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Janssen Home At Last

by Chris Pinkert / St. Louis Blues
In his Blues debut on Feb. 26, Janssen (right) hits Coyotes defenseman Ed Jovanovski. (Photo by Mark Buckner).

Ask Cam Janssen about his childhood and it won’t be long before he starts rambling about the St. Louis Blues.

“(I remember) coming to these games, watching my dad and his buddies act like fools in the stands,” Janssen said, recalling the memories of the early-to-mid-90’s. “Cruising around the rink, causing trouble, doing this, doing that. Watching the game, loving the fights.

“It was awesome being a Blues fan.”

Janssen grew up in Eureka, MO, a town just 30 miles west of downtown St. Louis. Attending hockey games was nothing new for him, and perhaps that’s how his interest in hockey expanded. He played all kinds of sports, but hockey seemed to call to him more than anything else.

So after clawing through the Canadian juniors, Janssen was drafted by the New Jersey Devils in the 2002 NHL Draft (sixth round, 117th overall). He became the first locally-trained St. Louis-born player to make it to the NHL.

“I thought Paul and Yan (Stastny) were from St. Louis, but they’re from Quebec, so that doesn’t count,” Janssen joked. “So I am the first guy. It’s exciting, I think. But to tell you the truth, I don’t think about that too much as far as going out there and trying to play.”

Janssen will be expected to do more than just drop the gloves. John Davidson believes Janssen can play a big role in creating energy.
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Realizing that he wouldn’t make a career in the NHL on skill alone, Janssen honed his game with the Devils, filling in as an energy winger that hit hard, stood up for his teammates and dropped the gloves when necessary. He spent two-plus seasons in New Jersey before being traded to the Blues early on Feb. 26.

That morning, Devils President and General Manager Lou Lamoriello delivered the news.

“He didn’t even tell me (where I was going),” Janssen said. “He just said I’d be happy, and I knew right away. (St. Louis) is the only place I’d be happy.

“They have a great team over there, all those guys are great players,” Janssen said of his former teammates, citing names like Martin Brodeur, Patrick Elias and Brian Gionta. “It was good while I was there, but I just happened to move on. I’m in a better place now. I feel comfortable and I’m ready to go.”

Janssen brings his energy-guy role to St. Louis, a team of which he grew up a big fan. In his words, he’ll “crash and bang” and “play like D.J. King, just three inches shorter.”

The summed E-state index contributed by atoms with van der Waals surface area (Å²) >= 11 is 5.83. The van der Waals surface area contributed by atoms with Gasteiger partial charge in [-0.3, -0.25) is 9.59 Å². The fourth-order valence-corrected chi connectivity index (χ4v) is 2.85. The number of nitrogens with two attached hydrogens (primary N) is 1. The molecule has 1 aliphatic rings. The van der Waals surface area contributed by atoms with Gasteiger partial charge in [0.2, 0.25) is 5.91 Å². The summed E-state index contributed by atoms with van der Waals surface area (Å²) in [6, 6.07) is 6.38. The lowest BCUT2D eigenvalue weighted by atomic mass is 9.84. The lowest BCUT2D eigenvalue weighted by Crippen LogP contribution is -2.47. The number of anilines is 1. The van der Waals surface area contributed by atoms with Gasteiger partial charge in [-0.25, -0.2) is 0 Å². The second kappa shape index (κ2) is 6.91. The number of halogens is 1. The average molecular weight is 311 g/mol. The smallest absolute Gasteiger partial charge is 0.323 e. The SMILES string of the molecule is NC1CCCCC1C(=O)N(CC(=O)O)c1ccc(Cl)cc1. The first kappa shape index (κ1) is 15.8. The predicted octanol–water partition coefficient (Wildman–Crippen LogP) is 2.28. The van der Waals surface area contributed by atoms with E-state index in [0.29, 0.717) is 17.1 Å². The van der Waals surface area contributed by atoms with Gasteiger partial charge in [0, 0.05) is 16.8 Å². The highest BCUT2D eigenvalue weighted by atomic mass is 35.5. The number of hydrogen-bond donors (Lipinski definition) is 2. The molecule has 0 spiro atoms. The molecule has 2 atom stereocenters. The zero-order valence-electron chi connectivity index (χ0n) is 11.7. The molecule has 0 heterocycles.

Janssen was a favorite in New Jersey, dropping his gloves at a moment's notice. (Getty Images).
Blues President John Davidson thinks he has even more to offer.

“This conference is big, it’s tough. You need energy people and Cam can provide that,” Davidson said. “I know some people think he’s just a guy who’s going to drop his gloves and get into scraps, but he’s a lot more than that. You look at all these situations, it’s a fit for us.”

Perhaps unfortunately for Janssen, he’ll bear the burden of being a player traded for a long-time fan favorite in defenseman Bryce Salvador, who had been part of the Blues organization since 1996. With a long-term contract in doubt, the Blues felt that trading Salvador before he could become an unrestricted free agent would be beneficial to the team in the long run.

“I skate with (Salvador) in the summer time. I know him personally, he’s a great guy,” Janssen said. “They love him here and he was a hell of a player. I’m not going to be able to fill his shoes by any means, but I’ve got my job to do and do it well.”

“Bryce was a guy that gave us heart and soul here for a long period of time,” Davidson added. “It’s a very difficult decision that he had to go through when we make these decisions, (but) we’re trying to move forward as a franchise.”

And moving forward, Janssen is a piece of the puzzle.

“It’s a tough job, but I love it,” Janssen said, discussing his role with the Blues. “All the attention is on you, it’s scary and tough. It’s part of my role, and I couldn’t ask for a better job.”

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